Where is the oldest retail store in WA? In the ocean park
We drive along the two-lane highway heading north to the peninsula. No more than 10 minutes pass and we see it. It is enormous! As the urban tales described. Jack’s country store takes up an entire block from the main intersection, making it the only 4-way intersection in this small seaside town of Ocean Park.
A sign in the window shows it as it is: “An Old Store. Many things”. Both have made this retail store infamous, at least in those parts.
Jack’s Country Store has served this community since 1885, making it the oldest retail establishment in Washington State. With that kind of longevity also comes a rather colorful history.
Founded by JA Morehead and Co., the company changed hands a few times between different owners. The first sale was to Mr. Trondsen & Sons in 1915, where it remained in the family until 1956, when it became Henrichsen’s Grocery. Then, finally, its latest incarnation began in 1969 when Jack and Lucille Downer bought the store, and it’s still run by the Downer family today. They placed signs honoring these past owners inside the original section of the hardware store, gently reminding shoppers of its history and original creation.
Back when the Downers took over, Ocean Park was a very different place. Primarily a commercial fishing town, the economy has largely focused on its clam and oyster industry. Today fishing is still king for this small town and Jack’s is here to provide all the necessary clam digging, fishing and oyster fishing supplies any weekend handyman needs to make that big catch. .
Over the past 50 years, Jack’s has grown with the times and with the city. Change has become a constant process. In their first year of ownership, the Downers added to the existing storefront, nearly doubling the square footage. Until then, indoor plumbing was non-existent, so it was added, along with running hot water and a new electrical system. Eventually, the Downers purchased even more real estate – allowing Jack to grow to its current size of 25,000 square feet (most of it being dedicated retail space).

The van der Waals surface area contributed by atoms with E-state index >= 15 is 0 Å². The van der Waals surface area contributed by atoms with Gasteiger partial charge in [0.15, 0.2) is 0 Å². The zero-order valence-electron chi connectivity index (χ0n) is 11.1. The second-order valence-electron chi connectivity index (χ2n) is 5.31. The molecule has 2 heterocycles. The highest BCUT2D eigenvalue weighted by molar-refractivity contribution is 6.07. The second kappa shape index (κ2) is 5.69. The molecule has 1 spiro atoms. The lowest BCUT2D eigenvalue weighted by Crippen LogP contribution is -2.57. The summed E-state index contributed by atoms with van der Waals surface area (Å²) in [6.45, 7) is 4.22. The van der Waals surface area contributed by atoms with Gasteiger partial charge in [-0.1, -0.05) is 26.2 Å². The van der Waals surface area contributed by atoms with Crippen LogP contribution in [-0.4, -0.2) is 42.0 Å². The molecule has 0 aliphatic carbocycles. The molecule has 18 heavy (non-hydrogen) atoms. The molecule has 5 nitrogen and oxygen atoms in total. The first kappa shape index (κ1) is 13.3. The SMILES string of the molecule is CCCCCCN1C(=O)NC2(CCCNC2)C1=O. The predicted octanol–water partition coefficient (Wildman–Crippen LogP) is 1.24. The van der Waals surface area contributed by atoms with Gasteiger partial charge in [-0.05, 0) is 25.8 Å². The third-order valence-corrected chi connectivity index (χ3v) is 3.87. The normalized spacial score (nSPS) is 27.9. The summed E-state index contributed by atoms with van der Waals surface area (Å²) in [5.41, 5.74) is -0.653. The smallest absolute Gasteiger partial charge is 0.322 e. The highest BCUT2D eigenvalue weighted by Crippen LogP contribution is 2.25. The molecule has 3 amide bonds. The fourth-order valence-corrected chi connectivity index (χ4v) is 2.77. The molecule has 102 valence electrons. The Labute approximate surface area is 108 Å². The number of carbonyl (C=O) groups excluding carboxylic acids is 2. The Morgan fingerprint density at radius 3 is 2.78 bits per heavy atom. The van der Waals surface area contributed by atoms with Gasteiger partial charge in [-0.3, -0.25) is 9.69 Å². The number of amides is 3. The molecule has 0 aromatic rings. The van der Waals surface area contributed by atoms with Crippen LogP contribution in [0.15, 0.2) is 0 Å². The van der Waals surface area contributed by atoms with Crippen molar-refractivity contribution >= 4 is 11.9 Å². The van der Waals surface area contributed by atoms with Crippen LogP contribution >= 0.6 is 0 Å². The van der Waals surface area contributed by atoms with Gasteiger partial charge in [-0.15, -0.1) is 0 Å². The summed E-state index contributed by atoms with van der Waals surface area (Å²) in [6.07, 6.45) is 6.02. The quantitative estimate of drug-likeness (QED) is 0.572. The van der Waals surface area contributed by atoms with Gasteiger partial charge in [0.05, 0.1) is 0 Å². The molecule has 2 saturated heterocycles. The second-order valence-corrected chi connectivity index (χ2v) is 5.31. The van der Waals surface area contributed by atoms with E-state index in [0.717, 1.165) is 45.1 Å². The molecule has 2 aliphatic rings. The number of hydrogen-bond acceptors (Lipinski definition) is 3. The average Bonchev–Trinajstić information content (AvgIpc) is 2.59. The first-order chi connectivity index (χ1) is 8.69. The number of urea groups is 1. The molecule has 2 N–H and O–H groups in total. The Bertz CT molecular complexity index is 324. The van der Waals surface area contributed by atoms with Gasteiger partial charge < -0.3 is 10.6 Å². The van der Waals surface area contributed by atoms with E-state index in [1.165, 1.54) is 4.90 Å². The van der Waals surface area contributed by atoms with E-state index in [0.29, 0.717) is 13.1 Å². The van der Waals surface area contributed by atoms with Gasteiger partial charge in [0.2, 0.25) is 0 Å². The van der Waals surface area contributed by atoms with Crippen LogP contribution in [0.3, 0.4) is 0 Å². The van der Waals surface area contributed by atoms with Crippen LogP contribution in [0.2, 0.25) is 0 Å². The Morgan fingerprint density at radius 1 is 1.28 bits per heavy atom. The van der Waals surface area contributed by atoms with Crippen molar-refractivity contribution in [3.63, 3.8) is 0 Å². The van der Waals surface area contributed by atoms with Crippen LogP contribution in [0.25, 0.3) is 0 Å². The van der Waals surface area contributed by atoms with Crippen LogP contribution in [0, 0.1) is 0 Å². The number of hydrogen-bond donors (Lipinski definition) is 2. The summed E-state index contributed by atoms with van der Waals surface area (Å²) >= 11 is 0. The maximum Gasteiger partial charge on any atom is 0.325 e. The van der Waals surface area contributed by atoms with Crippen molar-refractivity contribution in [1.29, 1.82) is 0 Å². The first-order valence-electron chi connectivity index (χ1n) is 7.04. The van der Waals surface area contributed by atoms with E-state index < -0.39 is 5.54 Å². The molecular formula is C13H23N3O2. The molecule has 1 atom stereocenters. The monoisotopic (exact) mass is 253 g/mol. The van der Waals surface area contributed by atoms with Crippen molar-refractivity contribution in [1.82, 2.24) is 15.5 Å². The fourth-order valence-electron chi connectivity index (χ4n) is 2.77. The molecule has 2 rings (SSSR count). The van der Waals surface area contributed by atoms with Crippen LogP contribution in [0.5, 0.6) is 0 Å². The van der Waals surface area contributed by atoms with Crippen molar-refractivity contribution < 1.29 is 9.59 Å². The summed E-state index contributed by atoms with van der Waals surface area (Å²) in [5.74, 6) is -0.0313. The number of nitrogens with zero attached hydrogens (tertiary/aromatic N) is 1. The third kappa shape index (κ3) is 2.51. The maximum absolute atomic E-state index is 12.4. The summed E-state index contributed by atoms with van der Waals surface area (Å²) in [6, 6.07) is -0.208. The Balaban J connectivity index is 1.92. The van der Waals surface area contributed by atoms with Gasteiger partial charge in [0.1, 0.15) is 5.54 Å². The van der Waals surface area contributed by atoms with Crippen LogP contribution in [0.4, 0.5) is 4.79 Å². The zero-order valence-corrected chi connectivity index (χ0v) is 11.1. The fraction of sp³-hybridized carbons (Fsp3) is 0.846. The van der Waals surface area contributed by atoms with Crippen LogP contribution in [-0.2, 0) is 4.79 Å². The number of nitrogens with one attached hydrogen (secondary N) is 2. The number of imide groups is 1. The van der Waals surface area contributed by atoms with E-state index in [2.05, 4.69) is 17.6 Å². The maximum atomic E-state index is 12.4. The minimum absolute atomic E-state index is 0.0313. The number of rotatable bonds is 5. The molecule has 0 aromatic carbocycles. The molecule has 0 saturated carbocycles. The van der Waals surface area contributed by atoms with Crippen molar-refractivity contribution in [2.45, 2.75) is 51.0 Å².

And the Downers continued to follow modernization. As Ocean Park became a popular tourist destination, the couple also felt the need to grow up. They extended store hours to include weekends and increased their inventory. In fact, Downer was known to say “Even in a town the size of Ocean Park, you can make a living selling what other people don’t have”. And Jack has become known for doing just that.
Even today, the store is literally overflowing with merchandise that a person might need and certainly want. As I walked through the aisles of treasures and trinkets, General Manager Grant Lehman would occasionally remind me to “look up.” Above me in the paint department, an assortment of old tools collected by Downer were on display. And as I walked down the fries and soda aisle toward the dairy department, I looked up at rows and rows of flags — from all states, Harley Davidson flags, Cascadia flags, and more. again.
These are unorthodox ways to display their wares. Every shelf, nook and cranny is full of merchandise. It is both a curiosity and a bit overwhelming. Those hard-to-find items? They are here too. In fact, as I walked down the kitchen aisle, the Lodge cast iron cookware wall caught my eye. Looking on a lower shelf, as opposed to an upper shelf, I spot a baking dish that I couldn’t find online or at big box stores. Yes! It was here at Jack’s in Ocean Park, the store that has everything anyone would want or need.
It is also the pulse of this city. Jack’s staff are like family, many of whom have worked for this company (one of the area’s largest employers) for 5, 10, even 20 or more years. They raised their family and paid their mortgage while working at Jack. They are as much the heart of Jack’s as Jack’s is the heart of this community.
The next time you find yourself cruising along the Long Beach Peninsula, stop and stock up for Jack’s is the premier one-stop shop. You never know what you may find.
Although some of the products, services, and/or accommodations in this article have been provided free of charge, all opinions herein are those of the author and Seattle Refined editorial board.